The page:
His New Job

His New Job is a 1915 American short silent comedy film written by, directed by, and starring Charlie Chaplin.[2] Gloria Swanson appears as an uncredited extra.[2] The title is an inside reference to this being Chaplin's first film after leaving Keystone Studios for Essanay Studios. It was also the only film Chaplin shot at Essanay's Chicago studio. He found the facilities and climate (His New Job was shot in mid-winter) not to his liking, and Chaplin soon relocated back to California.

His New Job
Theatrical release poster
Directed byCharlie Chaplin
Produced byJess Robbins
Written byCharlie Chaplin
Louella Parsons[1]
StarringCharles Chaplin
Ben Turpin
Charlotte Mineau
Leo White
Robert Bolder
Charles J. Stine
Arthur W. Bates
Jess Robbins
Edited byBret Hampton
Charlie Chaplin
Distributed byEssanay Studios
Release date
  • February 1, 1915 (1915-02-01)
Running time
32 minutes
CountryUnited States
English intertitles


When one of the actors on a movie set doesn't show up, Charlie gets his chance to be on camera and replaces the actor. While waiting, he plays in a dice game and gets on many people's nerves. When he finally gets to act, he ruins his scene, accidentally destroys the set, and tears the skirt of the star of the movie.

The movie's title, His New Job, had a subtle second meaning, as it was Chaplin's first film for Essanay after his contract with Keystone Studios expired at the end of 1914.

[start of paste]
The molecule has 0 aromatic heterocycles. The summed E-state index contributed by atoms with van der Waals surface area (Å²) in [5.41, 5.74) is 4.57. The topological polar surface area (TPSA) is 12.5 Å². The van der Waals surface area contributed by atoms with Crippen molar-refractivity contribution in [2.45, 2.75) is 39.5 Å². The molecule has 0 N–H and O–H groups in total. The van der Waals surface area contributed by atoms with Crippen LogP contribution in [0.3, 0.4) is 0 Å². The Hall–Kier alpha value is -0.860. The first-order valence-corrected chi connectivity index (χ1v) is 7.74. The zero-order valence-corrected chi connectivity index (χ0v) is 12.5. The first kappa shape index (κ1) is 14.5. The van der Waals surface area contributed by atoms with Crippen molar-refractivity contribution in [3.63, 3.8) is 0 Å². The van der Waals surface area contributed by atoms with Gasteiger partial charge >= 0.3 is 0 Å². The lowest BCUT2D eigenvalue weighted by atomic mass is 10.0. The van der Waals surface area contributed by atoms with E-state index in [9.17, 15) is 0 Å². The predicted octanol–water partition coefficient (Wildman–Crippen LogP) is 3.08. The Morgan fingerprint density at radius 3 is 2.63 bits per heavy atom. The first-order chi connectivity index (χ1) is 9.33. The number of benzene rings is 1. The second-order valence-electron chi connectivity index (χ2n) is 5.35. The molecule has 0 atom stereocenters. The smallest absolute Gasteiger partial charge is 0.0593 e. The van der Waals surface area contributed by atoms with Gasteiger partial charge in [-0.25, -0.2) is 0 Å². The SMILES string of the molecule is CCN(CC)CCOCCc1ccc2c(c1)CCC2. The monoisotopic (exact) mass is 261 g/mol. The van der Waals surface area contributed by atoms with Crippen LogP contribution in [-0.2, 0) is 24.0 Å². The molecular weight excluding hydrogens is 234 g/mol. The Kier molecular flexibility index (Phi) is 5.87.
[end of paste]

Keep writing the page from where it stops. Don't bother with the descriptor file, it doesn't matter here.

The movie's title, His New Job, had a subtle second meaning, as it was Chaplin's first film for Essanay after his contract with Keystone Studios expired at the end of 1914. The use of the name "Lockstone" for the silent film studio was an obvious humorous jab by Chaplin directed at Keystone.

The movie was filmed at Essanay's Chicago studio in the dead of winter in January 1915. Chaplin found the city's frigid weather so objectionable that he quickly relocated his operations to balmy southern California.

This was the first Chaplin film to be photographed by Rollie Totheroh who began a remarkable 40-year working association with Chaplin.

A young Gloria Swanson--she was not quite 16 years old--appears in the background as a stenographer. She received no screen credit for this part.



A reviewer for the motion picture trade publication Biograph glowingly wrote, "There is probably no film comedian in the world more popular with the average picture theater audience than that famous fun-maker Charles Chaplin, whose services have recently been secured by the Essanay Company. The art of Charles Chaplin defies analysis and disarms the critic. Just why he is so funny, it is almost impossible to say, and very probably he could not tell you himself. He possesses a naturally comic personality and its humor is accentuated by the originality of the innumerable bits of 'business,' with which his work is so profoundly interspersed. Scarcely a moment passes while he is on the screen, but he is up to some wild piece of mischief or committing some ludicrous folly."

Preservation status

A print of the film is preserved at the George Eastman House and is now in the public domain.[2]


  1. Kelley, Michelle. "Profile: Louella Parsons and Harriet Parsons". columbia.edu. Women Film Pioneer Project. Retrieved 2 March 2016.
  2. "Progressive Silent Film List: His New Job". Silent Era. Retrieved 2009-07-03.

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